All Politics Is Local

All Politics Is Local

Alexis ChapmanWednesday,10 February 2016

As the presidential primary circus departs New Hampshire and all eyes turn to Nevada and South Carolina it can be easy to forget that there are other things happening in politics in this country right now. A lot of things. Bills are being introduced and passed and challenged and none of it has anything to do with the current or future President because it’s happening at the state and local level. In fact, the vast majority of legislation happens at the state and local level. John Oliver did a fun segment on this in 2014 and to give you a more current idea of the discrepancy, in 2015 President Obama signed just over 100 bills, meanwhile last year states passed 153 bills just relating to immigration, 47 bills restricting abortion, 94 bills on campaign finance, and literally thousands of other bills on things like taxes, education, roads, and law enforcement. 2016 will have it’s own batch of good, bad, and insane legislation so here are just a few of the things that are going on in a state near you.

On Feb 4 Michigan’s Senate advanced SB219 a bill that’s supposed to prevent animal abuse, but for some reason also contains language which would make certain kinds of sex a felony, even if the participants are consenting adults.

Today the West Virginia House will be hearing HB4012, which will make it harder to enforce the law if doing so interferes with someone’s religious freedom. Similar bills that could functionally legalize religiously motivated discrimination caused a lot of public outcry last year when they were passed in Arkansas and Indiana.

In New York state S6378A recently passed the Senate and will be heard by the Assembly. This bill would mandate that the state create a list of anyone who is boycotting an ally of the U.S. and then prohibit the state from investing or contracting with anyone on that list. The whole idea of government blacklists seems to come from a different era but this is going on right now.

New Hampshire’s state legislature just voted no on HR552 to allow people to pay their taxes with bitcoin. It’s not surprising that NH doesn’t want to accept taxes in unregulated highly volatile crypto-currency; what is surprising is that the bill got a lot of support this year and the sponsoring legislator says he intends to keep introducing it until it passes, so look for this one again next year.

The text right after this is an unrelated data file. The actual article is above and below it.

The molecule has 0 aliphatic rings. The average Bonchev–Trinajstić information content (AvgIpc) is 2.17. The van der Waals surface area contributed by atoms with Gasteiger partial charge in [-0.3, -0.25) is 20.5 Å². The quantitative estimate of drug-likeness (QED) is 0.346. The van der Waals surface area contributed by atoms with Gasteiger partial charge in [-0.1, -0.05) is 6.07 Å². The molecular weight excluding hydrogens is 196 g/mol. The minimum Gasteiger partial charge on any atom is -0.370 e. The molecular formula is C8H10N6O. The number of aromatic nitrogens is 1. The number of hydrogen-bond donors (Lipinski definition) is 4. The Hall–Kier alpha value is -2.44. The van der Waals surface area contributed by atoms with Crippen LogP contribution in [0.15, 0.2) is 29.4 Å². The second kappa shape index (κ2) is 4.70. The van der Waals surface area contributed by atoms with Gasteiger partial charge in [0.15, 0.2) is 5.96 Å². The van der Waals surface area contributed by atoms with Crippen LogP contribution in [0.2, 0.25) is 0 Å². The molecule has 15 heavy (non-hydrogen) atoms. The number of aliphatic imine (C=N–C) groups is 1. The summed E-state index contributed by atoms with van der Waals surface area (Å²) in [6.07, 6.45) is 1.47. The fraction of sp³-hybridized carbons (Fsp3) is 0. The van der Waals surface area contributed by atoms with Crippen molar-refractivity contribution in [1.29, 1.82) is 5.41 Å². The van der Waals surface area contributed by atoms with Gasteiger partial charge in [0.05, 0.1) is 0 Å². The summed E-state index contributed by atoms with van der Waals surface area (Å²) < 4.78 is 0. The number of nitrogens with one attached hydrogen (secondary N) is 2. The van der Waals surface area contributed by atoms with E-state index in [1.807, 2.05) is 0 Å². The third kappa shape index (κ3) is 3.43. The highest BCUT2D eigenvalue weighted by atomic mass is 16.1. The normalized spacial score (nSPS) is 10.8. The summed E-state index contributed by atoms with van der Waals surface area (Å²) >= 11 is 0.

In Utah the Senate is considering a HB73 to legalize medical marijuana. The Mormon Church’s opposition to the bill will be a challenge but as of today it’s still alive.

On Feb. 8, California bill AB1681 was referred to committees. It mandates that any smartphone made after 1/1/17 and sold in CA must be able to be decrypted and unlocked by its manufacturer or operating system provider. This would enable law enforcement to make manufacturers and providers unlock phones if there is a warrant for information in the phone. And it would mean that a lot of big companies like Apple and Google might have to choose between weakening the level of encryption they have or not selling in California.

In Tennessee if SB1677 passes, then women will be able to get birth control pills and patches over the counter directly from their pharmacists without needing to visit a doctor.

These are just a few interesting bills from a few states. Even if your state isn’t mentioned here, there is a good chance your legislature has considered or even passed laws similar to the ones above. And there is a 100% chance that you have laws and bills in your state that are just as important as the ones above. The politics that is quietly going on in our state legislatures can affect us at least as much as the presidential election that is loudly going on everywhere else. And you have the power to affect these laws. In most states it takes less than 5 minutes to submit testimony online, not to mention that you are in charge of electing the people who are writing and voting on these bills. So when you go to the elections to vote for president don’t forget to pay attention to all the other boxes on your ballot. Your vote for president is important and it counts, but it might count more if we got rid of the electoral college; the president probably isn’t going to do that, but your state legislature might.

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Image Credit: Steven Depolo on Flickr

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